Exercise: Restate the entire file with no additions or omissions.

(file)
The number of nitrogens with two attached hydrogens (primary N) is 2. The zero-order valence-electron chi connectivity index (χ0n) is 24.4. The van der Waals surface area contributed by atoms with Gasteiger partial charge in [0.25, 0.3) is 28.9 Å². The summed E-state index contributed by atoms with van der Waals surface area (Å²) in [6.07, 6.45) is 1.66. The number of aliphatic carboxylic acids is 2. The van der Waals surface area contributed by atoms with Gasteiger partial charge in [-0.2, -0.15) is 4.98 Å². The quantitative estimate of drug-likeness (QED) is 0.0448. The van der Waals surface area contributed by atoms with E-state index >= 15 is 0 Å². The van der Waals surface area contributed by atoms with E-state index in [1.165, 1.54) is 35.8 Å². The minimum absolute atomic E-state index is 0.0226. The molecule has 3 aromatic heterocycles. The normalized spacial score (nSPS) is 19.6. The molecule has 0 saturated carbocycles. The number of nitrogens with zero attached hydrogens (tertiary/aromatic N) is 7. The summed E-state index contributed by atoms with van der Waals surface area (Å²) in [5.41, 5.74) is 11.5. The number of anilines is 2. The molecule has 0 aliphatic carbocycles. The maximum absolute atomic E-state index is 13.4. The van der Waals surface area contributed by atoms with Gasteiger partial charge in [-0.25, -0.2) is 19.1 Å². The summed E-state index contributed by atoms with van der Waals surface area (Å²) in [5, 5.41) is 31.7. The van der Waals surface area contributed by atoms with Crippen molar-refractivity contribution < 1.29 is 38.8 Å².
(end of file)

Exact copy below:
The number of nitrogens with two attached hydrogens (primary N) is 2. The zero-order valence-electron chi connectivity index (χ0n) is 24.4. The van der Waals surface area contributed by atoms with Gasteiger partial charge in [0.25, 0.3) is 28.9 Å². The summed E-state index contributed by atoms with van der Waals surface area (Å²) in [6.07, 6.45) is 1.66. The number of aliphatic carboxylic acids is 2. The van der Waals surface area contributed by atoms with Gasteiger partial charge in [-0.2, -0.15) is 4.98 Å². The quantitative estimate of drug-likeness (QED) is 0.0448. The van der Waals surface area contributed by atoms with E-state index >= 15 is 0 Å². The van der Waals surface area contributed by atoms with E-state index in [1.165, 1.54) is 35.8 Å². The minimum absolute atomic E-state index is 0.0226. The molecule has 3 aromatic heterocycles. The normalized spacial score (nSPS) is 19.6. The molecule has 0 saturated carbocycles. The number of nitrogens with zero attached hydrogens (tertiary/aromatic N) is 7. The summed E-state index contributed by atoms with van der Waals surface area (Å²) in [5.41, 5.74) is 11.5. The number of anilines is 2. The molecule has 0 aliphatic carbocycles. The maximum absolute atomic E-state index is 13.4. The van der Waals surface area contributed by atoms with Gasteiger partial charge in [-0.25, -0.2) is 19.1 Å². The summed E-state index contributed by atoms with van der Waals surface area (Å²) in [5, 5.41) is 31.7. The van der Waals surface area contributed by atoms with Crippen molar-refractivity contribution < 1.29 is 38.8 Å².